Christopher Columbus did not discover America. And even if he did, America might have been ‘discovered’ a dozen times before Columbus. Furthermore, in no language was his name ‘Christopher Columbus.’ It was Christophorus Columbus in Latin, Christoforo Colombo in Italian and Christobal Colon in Spanish. When Columbus landed on a Caribbean island on October 12, 1492, he had absolutely no idea that it was America. Nobody knew it was America until Magellan’s crew finished circling the world in 1521, fifteen years after Columbus’s death. Until then, nobody had any idea of the world’s size or the location of its unexplored landmasses.
By the late 1400’s, Africa and Asia were reasonably well-explored. Prince Henry of Portugal (called Henry the Navigator though he never left dry land) set up a research center in 1415 at the country’s south-west point, Sagres. From Sagres, Portugal accumulated the knowledge of Africa which made possible Vasco de Gama’s circling of Africa to reach India in 1497. The Silk Road - established by the Chinese thousands of years before their first contact with Europe - gave Europeans the safe passage they needed through Asia to make detailed exploration. European maps of both continents exist from that era that are surprisingly accurate. But no ‘civilized’ European had ever attempted to sail much West of the Azores. There is documentary evidence which displays that even a thinker as early as Hesiod in the sixth century BC knew that the world was round. But until 1521, nobody had any idea of the world’s size. If Columbus had any idea of the distance between Spain and India to the West, he would never have attempted the venture.
But the world’s ignorance of this one simple fact propelled Columbus to super-human persistence in his effort to obtain funding for a voyage which every prudent statesman in the world viewed as crazy. Over a period of twelve years, he endured multiple refusals not only from the Spanish court but the Portoguese and French as well. When Queen Isabella finally relented, it was because she was a little crazy herself. In an age that saw the height of the Spanish Inquisition’s power, it counted for much that Columbus, like Isabella, was clearly a fanatical Catholic. The entire cost of his voyage would be less than the cost of entertaining a single royal visitor. Columbus’s goal was not all that lofty - he was not looking for a lost continent, merely to find a quicker way to Asia, convert and trade with natives, and perhaps find a way of encircling the Islamic infidels.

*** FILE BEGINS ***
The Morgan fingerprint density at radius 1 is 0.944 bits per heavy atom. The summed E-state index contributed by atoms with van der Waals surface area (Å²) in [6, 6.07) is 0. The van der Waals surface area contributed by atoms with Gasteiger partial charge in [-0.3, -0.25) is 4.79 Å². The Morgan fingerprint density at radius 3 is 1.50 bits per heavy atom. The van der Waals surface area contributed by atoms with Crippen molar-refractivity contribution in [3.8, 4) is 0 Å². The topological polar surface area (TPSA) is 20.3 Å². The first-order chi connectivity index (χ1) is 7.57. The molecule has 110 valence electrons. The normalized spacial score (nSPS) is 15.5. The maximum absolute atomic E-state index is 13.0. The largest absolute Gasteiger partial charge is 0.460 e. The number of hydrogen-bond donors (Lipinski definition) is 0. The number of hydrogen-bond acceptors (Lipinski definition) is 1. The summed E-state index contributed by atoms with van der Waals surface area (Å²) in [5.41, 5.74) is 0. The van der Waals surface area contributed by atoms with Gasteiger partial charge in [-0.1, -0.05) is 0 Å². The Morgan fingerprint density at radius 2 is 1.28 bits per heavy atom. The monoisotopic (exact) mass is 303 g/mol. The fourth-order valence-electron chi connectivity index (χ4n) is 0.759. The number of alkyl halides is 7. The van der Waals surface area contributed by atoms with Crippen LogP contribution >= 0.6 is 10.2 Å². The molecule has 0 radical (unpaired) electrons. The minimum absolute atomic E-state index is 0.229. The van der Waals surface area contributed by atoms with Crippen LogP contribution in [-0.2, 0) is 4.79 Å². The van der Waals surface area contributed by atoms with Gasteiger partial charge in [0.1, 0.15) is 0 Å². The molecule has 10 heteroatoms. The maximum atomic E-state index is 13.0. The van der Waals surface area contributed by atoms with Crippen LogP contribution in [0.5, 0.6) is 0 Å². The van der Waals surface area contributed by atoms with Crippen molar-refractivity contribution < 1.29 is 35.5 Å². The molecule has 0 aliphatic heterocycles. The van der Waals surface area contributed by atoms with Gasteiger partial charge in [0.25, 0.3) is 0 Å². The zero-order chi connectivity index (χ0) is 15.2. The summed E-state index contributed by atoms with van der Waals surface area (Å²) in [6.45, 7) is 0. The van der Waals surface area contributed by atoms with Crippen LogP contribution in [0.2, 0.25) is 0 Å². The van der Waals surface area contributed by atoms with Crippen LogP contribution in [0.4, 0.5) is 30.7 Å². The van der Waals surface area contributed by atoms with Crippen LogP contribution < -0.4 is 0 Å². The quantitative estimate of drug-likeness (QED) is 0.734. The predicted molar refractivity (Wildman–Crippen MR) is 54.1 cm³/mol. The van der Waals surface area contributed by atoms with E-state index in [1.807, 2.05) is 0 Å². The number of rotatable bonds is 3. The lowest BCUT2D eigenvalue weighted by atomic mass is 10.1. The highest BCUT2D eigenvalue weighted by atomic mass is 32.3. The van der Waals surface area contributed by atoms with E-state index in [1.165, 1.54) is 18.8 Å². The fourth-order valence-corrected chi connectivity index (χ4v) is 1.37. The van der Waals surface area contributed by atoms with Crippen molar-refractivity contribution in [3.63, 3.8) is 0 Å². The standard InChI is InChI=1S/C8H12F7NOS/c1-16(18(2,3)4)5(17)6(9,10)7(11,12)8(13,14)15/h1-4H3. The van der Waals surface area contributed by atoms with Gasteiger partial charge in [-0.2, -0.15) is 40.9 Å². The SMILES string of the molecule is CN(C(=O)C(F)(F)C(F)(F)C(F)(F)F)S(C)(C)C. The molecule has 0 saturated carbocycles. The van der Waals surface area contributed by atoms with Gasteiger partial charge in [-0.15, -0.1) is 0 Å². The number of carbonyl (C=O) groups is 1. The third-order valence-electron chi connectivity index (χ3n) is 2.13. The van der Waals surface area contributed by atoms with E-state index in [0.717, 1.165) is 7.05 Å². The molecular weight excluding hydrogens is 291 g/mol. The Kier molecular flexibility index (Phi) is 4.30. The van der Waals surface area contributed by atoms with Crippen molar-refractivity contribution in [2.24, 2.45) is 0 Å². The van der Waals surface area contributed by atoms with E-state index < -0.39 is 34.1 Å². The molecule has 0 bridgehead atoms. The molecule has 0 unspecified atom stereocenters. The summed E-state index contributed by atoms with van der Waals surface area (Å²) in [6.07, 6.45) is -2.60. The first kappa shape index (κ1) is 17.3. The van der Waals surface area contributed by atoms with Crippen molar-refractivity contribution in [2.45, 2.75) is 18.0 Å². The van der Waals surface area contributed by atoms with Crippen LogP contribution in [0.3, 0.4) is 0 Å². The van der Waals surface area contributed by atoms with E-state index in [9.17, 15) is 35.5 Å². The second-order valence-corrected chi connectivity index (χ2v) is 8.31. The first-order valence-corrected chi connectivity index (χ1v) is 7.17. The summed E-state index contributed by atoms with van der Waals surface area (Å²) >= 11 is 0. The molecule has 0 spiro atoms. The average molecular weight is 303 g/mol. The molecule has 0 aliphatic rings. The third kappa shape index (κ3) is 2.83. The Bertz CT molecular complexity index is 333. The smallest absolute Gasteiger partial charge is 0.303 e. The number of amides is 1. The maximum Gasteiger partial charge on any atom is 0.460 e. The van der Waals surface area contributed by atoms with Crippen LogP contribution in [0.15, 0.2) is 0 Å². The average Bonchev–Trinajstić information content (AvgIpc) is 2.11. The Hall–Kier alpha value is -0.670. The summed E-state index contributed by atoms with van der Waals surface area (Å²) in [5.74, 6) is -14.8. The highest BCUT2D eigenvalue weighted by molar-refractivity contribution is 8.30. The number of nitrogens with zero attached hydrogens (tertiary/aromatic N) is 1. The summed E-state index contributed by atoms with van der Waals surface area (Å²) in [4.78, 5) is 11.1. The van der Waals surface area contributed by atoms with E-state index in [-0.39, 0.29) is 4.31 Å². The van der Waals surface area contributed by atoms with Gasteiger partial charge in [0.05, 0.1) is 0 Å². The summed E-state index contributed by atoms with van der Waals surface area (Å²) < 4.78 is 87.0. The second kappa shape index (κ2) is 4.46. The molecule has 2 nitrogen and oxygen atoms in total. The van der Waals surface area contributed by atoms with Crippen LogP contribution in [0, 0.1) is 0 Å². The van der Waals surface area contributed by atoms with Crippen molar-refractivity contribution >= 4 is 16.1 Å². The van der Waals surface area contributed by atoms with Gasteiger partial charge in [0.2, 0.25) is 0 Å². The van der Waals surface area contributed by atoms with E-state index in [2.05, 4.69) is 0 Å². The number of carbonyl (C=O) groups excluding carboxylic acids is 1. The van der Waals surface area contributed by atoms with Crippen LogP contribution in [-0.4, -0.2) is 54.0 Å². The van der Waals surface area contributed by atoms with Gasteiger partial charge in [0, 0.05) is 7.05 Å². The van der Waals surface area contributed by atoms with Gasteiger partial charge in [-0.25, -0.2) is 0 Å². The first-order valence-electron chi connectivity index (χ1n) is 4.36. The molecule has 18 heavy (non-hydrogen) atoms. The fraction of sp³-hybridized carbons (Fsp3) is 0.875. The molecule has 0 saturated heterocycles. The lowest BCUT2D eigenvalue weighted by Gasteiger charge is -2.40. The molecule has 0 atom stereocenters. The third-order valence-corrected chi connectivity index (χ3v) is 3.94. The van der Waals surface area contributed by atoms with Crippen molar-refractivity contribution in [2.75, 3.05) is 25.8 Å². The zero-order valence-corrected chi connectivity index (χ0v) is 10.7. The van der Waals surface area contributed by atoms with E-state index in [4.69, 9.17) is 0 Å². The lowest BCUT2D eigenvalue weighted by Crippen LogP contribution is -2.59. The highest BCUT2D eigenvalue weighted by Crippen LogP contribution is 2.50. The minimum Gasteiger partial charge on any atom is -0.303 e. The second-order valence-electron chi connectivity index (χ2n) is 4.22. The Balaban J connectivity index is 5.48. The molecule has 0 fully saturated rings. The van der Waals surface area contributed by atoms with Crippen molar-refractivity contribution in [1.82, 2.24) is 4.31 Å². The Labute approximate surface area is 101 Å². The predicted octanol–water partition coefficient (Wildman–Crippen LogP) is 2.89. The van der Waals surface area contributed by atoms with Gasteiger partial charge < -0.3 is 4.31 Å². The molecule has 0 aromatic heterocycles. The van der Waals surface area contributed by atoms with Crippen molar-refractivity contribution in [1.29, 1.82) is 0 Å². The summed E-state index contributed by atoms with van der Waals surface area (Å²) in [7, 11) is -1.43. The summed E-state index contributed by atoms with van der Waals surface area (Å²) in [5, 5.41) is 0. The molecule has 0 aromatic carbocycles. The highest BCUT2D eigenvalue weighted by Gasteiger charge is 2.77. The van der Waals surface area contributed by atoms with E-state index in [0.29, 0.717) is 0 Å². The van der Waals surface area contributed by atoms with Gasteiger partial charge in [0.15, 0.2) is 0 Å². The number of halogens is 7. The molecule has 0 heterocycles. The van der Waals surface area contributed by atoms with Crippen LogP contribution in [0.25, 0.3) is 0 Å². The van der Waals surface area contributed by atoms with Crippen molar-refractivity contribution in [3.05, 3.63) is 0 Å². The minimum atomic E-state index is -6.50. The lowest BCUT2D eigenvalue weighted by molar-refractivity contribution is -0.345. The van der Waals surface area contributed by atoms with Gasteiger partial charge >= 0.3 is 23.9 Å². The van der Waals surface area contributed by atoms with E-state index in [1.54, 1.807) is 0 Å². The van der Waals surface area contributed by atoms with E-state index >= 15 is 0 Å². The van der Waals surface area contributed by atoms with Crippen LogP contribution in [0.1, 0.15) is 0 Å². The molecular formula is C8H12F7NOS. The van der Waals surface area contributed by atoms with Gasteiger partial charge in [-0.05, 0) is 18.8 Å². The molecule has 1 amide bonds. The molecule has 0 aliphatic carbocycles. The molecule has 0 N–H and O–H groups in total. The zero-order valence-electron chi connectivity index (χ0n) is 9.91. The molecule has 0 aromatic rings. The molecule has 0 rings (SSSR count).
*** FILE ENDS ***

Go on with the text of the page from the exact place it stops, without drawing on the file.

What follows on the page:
Columbus himself was a very competent seaman. He came from an upper-middle-class Genovese family of weavers and routinely set sail on voyages since he was ten years old. He was a well-built man who once fell overboard and swam six miles to shore. He was married to an extremely well-connected Portoguese family, worked on mapmaking with experts at Sagres, and even convinced a Spanish shipbuilder to subsidize his voyage. But the voyage was delayed for six years because crazy Queen Isabella insisted that if the voyage be made at all it could only be a royal enterprise.
The technology of his boats was state of the art for 1492, the crew numbered nearly 100 and included professionals, aristocrats, felons and expelled Jews. Columbus required his crew to sing hymns every hour on the hour. The ships had a surgeon and an Arabic translator who could barter with the natives of China and Japan.